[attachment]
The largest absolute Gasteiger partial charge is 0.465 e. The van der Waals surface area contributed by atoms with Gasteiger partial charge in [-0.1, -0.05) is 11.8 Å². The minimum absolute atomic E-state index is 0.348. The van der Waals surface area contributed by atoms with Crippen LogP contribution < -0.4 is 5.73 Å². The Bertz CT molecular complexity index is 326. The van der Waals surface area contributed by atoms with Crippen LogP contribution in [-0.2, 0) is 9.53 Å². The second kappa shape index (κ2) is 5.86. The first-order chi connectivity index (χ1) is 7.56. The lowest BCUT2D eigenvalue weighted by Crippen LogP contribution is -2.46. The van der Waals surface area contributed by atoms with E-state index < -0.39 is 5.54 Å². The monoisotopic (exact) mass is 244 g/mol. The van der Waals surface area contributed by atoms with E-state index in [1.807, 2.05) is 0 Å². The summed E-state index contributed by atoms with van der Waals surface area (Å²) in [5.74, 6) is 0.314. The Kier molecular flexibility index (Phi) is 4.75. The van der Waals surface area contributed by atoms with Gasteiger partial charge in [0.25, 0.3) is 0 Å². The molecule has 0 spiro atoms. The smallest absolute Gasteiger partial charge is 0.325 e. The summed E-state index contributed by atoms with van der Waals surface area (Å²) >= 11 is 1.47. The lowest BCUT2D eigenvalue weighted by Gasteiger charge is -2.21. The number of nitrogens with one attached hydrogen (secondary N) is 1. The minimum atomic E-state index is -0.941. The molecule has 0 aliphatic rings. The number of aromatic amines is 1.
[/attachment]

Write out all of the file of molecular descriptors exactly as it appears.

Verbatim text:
The largest absolute Gasteiger partial charge is 0.465 e. The van der Waals surface area contributed by atoms with Gasteiger partial charge in [-0.1, -0.05) is 11.8 Å². The minimum absolute atomic E-state index is 0.348. The van der Waals surface area contributed by atoms with Crippen LogP contribution < -0.4 is 5.73 Å². The Bertz CT molecular complexity index is 326. The van der Waals surface area contributed by atoms with Crippen LogP contribution in [-0.2, 0) is 9.53 Å². The second kappa shape index (κ2) is 5.86. The first-order chi connectivity index (χ1) is 7.56. The lowest BCUT2D eigenvalue weighted by Crippen LogP contribution is -2.46. The van der Waals surface area contributed by atoms with E-state index < -0.39 is 5.54 Å². The monoisotopic (exact) mass is 244 g/mol. The van der Waals surface area contributed by atoms with E-state index in [1.807, 2.05) is 0 Å². The summed E-state index contributed by atoms with van der Waals surface area (Å²) in [5.74, 6) is 0.314. The Kier molecular flexibility index (Phi) is 4.75. The van der Waals surface area contributed by atoms with Gasteiger partial charge in [0.25, 0.3) is 0 Å². The molecule has 0 spiro atoms. The smallest absolute Gasteiger partial charge is 0.325 e. The summed E-state index contributed by atoms with van der Waals surface area (Å²) >= 11 is 1.47. The lowest BCUT2D eigenvalue weighted by Gasteiger charge is -2.21. The number of nitrogens with one attached hydrogen (secondary N) is 1. The minimum atomic E-state index is -0.941. The molecule has 0 aliphatic rings. The number of aromatic amines is 1.